Copyright (c) 2004 Texas Law Review
Texas Law Review
SYMPOSIUM: CONSTITUTIONAL COURTS IN THE FIELD OF POWER POLITICS: Constitutional Courts vs. Religious Fundamentalism: Three Middle Eastern Tales
82 Tex. L. Rev. 1819
Over the past few decades, principles of theocratic governance have gained enormous public support in developing polities worldwide. The countries experiencing this resurgence of religious fundamentalism are diverse, spanning the globe from Central and Southeast Asia, to North and Sub-Saharan Africa and the Middle East. While populist Western academic and media accounts tend to portray the spread of religious fundamentalism as a monolithic and ever-accelerating phenomenon, in practice most countries that have recently experienced a fundamentalist revival have long been caught between secular and religious identities, worldviews, and commitments.
The growing popular support for principles of theocratic governance poses a major threat to the cultural propensities and policy preferences of secular and relatively cosmopolitan elites in these countries. An increasingly common strategy undertaken by political powerholders representing these secular voices has been the transfer of fundamental collective identity, or "religion and state" quandaries, from the political sphere to the constitutional courts. Drawing upon their disproportionate access to and influence over the legal arena, social forces in polities facing deep division along secular-religious lines aim to ensure that their secular Western views and policy preferences are less effectively contested. The results have been an unprecedented judicialization of foundational collective identity, particularly in the realm of religion and state questions, and the consequent emergence of constitutional courts as important guardians of secular interests in these countries. In this Article, I explore the scope and nature of this phenomenon.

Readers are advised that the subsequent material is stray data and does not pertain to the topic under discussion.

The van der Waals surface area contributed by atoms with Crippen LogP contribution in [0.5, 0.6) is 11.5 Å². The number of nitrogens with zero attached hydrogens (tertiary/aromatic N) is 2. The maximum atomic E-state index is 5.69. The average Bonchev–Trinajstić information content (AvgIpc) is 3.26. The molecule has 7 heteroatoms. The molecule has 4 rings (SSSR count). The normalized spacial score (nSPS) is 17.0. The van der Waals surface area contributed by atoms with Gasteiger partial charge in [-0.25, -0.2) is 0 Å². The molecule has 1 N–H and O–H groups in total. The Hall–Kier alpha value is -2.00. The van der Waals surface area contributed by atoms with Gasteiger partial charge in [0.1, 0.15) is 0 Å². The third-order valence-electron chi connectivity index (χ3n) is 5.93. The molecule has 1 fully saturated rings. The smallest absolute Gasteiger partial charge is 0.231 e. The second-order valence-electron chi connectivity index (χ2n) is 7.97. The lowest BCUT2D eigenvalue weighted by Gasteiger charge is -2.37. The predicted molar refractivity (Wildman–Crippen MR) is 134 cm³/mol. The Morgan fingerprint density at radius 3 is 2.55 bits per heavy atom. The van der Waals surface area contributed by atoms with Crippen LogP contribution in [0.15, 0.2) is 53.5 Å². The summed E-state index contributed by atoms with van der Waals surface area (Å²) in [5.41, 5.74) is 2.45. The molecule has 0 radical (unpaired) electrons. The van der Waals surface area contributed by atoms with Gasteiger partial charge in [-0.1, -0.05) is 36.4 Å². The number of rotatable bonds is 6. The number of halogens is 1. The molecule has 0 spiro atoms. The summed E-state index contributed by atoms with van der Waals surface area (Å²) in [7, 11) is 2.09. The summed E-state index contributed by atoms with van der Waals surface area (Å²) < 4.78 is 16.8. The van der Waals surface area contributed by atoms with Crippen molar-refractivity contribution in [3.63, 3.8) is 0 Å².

This Article is divided into four Parts. In the first three Parts, ...
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